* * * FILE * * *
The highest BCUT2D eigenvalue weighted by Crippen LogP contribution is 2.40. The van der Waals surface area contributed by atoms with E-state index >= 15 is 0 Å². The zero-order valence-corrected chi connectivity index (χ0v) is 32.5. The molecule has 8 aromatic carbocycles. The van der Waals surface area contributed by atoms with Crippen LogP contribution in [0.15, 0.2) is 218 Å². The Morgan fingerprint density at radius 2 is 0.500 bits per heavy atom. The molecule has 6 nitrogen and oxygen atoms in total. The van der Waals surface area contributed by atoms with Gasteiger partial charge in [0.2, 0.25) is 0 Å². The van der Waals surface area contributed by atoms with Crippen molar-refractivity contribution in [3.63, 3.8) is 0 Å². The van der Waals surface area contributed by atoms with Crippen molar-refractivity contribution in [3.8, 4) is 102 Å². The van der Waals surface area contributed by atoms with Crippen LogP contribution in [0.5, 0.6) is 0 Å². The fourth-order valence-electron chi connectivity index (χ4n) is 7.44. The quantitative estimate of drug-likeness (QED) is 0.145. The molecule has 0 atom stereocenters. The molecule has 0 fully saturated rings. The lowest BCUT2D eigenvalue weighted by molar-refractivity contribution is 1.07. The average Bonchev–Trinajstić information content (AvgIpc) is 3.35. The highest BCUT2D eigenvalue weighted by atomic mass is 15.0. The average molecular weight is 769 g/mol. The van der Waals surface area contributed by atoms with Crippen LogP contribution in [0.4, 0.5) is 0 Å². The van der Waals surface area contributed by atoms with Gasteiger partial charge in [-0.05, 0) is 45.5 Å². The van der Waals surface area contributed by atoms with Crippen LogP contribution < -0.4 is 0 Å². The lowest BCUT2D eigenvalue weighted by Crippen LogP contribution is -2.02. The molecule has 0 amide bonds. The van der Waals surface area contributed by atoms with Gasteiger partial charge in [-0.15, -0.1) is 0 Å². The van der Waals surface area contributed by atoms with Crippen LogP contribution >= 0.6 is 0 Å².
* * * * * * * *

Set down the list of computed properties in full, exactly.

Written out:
The highest BCUT2D eigenvalue weighted by Crippen LogP contribution is 2.40. The van der Waals surface area contributed by atoms with E-state index >= 15 is 0 Å². The zero-order valence-corrected chi connectivity index (χ0v) is 32.5. The molecule has 8 aromatic carbocycles. The van der Waals surface area contributed by atoms with Crippen LogP contribution in [0.15, 0.2) is 218 Å². The Morgan fingerprint density at radius 2 is 0.500 bits per heavy atom. The molecule has 6 nitrogen and oxygen atoms in total. The van der Waals surface area contributed by atoms with Gasteiger partial charge in [0.2, 0.25) is 0 Å². The van der Waals surface area contributed by atoms with Crippen molar-refractivity contribution in [3.63, 3.8) is 0 Å². The van der Waals surface area contributed by atoms with Crippen molar-refractivity contribution in [3.8, 4) is 102 Å². The van der Waals surface area contributed by atoms with Crippen LogP contribution in [0.5, 0.6) is 0 Å². The fourth-order valence-electron chi connectivity index (χ4n) is 7.44. The quantitative estimate of drug-likeness (QED) is 0.145. The molecule has 0 atom stereocenters. The molecule has 0 fully saturated rings. The lowest BCUT2D eigenvalue weighted by molar-refractivity contribution is 1.07. The average Bonchev–Trinajstić information content (AvgIpc) is 3.35. The highest BCUT2D eigenvalue weighted by atomic mass is 15.0. The average molecular weight is 769 g/mol. The van der Waals surface area contributed by atoms with Crippen LogP contribution in [0.4, 0.5) is 0 Å². The van der Waals surface area contributed by atoms with Gasteiger partial charge in [-0.05, 0) is 45.5 Å². The van der Waals surface area contributed by atoms with Crippen LogP contribution < -0.4 is 0 Å². The lowest BCUT2D eigenvalue weighted by Crippen LogP contribution is -2.02. The molecule has 0 amide bonds. The van der Waals surface area contributed by atoms with Gasteiger partial charge in [-0.15, -0.1) is 0 Å². The van der Waals surface area contributed by atoms with Crippen LogP contribution >= 0.6 is 0 Å².